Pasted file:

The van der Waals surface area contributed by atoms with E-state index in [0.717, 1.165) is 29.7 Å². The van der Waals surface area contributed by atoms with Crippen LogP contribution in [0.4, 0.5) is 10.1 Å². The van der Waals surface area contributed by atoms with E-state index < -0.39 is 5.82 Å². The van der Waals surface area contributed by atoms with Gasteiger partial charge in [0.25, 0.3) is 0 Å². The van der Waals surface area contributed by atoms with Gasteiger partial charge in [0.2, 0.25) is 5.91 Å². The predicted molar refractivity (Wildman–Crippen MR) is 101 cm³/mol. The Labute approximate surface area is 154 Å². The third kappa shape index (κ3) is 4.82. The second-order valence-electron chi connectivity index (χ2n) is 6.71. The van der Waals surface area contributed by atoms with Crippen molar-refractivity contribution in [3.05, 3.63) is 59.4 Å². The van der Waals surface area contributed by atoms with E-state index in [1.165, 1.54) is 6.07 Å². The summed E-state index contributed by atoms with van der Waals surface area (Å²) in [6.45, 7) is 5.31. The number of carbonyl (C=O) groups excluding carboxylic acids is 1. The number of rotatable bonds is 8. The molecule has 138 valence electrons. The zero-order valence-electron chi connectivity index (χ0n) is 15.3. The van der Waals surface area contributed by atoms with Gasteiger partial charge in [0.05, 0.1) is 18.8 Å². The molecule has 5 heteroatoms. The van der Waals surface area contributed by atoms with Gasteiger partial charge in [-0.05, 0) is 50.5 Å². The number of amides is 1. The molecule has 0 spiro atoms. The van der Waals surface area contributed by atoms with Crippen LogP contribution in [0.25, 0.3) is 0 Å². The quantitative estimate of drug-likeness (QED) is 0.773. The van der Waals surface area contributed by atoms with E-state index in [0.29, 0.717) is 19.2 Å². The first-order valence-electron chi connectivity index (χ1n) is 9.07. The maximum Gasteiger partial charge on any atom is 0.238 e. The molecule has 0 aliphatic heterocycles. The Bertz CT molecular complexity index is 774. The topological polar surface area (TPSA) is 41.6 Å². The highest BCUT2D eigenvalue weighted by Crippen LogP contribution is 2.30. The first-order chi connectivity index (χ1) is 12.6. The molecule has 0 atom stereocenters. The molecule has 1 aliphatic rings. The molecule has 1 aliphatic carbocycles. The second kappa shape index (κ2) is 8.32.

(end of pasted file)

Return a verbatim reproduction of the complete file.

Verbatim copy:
The van der Waals surface area contributed by atoms with E-state index in [0.717, 1.165) is 29.7 Å². The van der Waals surface area contributed by atoms with Crippen LogP contribution in [0.4, 0.5) is 10.1 Å². The van der Waals surface area contributed by atoms with E-state index < -0.39 is 5.82 Å². The van der Waals surface area contributed by atoms with Gasteiger partial charge in [0.25, 0.3) is 0 Å². The van der Waals surface area contributed by atoms with Gasteiger partial charge in [0.2, 0.25) is 5.91 Å². The predicted molar refractivity (Wildman–Crippen MR) is 101 cm³/mol. The Labute approximate surface area is 154 Å². The third kappa shape index (κ3) is 4.82. The second-order valence-electron chi connectivity index (χ2n) is 6.71. The van der Waals surface area contributed by atoms with Crippen molar-refractivity contribution in [3.05, 3.63) is 59.4 Å². The van der Waals surface area contributed by atoms with E-state index in [1.165, 1.54) is 6.07 Å². The summed E-state index contributed by atoms with van der Waals surface area (Å²) in [6.45, 7) is 5.31. The number of carbonyl (C=O) groups excluding carboxylic acids is 1. The number of rotatable bonds is 8. The molecule has 138 valence electrons. The zero-order valence-electron chi connectivity index (χ0n) is 15.3. The van der Waals surface area contributed by atoms with Gasteiger partial charge in [0.05, 0.1) is 18.8 Å². The molecule has 5 heteroatoms. The van der Waals surface area contributed by atoms with Gasteiger partial charge in [-0.05, 0) is 50.5 Å². The number of amides is 1. The molecule has 0 spiro atoms. The van der Waals surface area contributed by atoms with Crippen LogP contribution in [0.25, 0.3) is 0 Å². The quantitative estimate of drug-likeness (QED) is 0.773. The van der Waals surface area contributed by atoms with E-state index in [0.29, 0.717) is 19.2 Å². The first-order valence-electron chi connectivity index (χ1n) is 9.07. The maximum Gasteiger partial charge on any atom is 0.238 e. The molecule has 0 aliphatic heterocycles. The Bertz CT molecular complexity index is 774. The topological polar surface area (TPSA) is 41.6 Å². The highest BCUT2D eigenvalue weighted by Crippen LogP contribution is 2.30. The first-order chi connectivity index (χ1) is 12.6. The molecule has 0 atom stereocenters. The molecule has 1 aliphatic rings. The molecule has 1 aliphatic carbocycles. The second kappa shape index (κ2) is 8.32.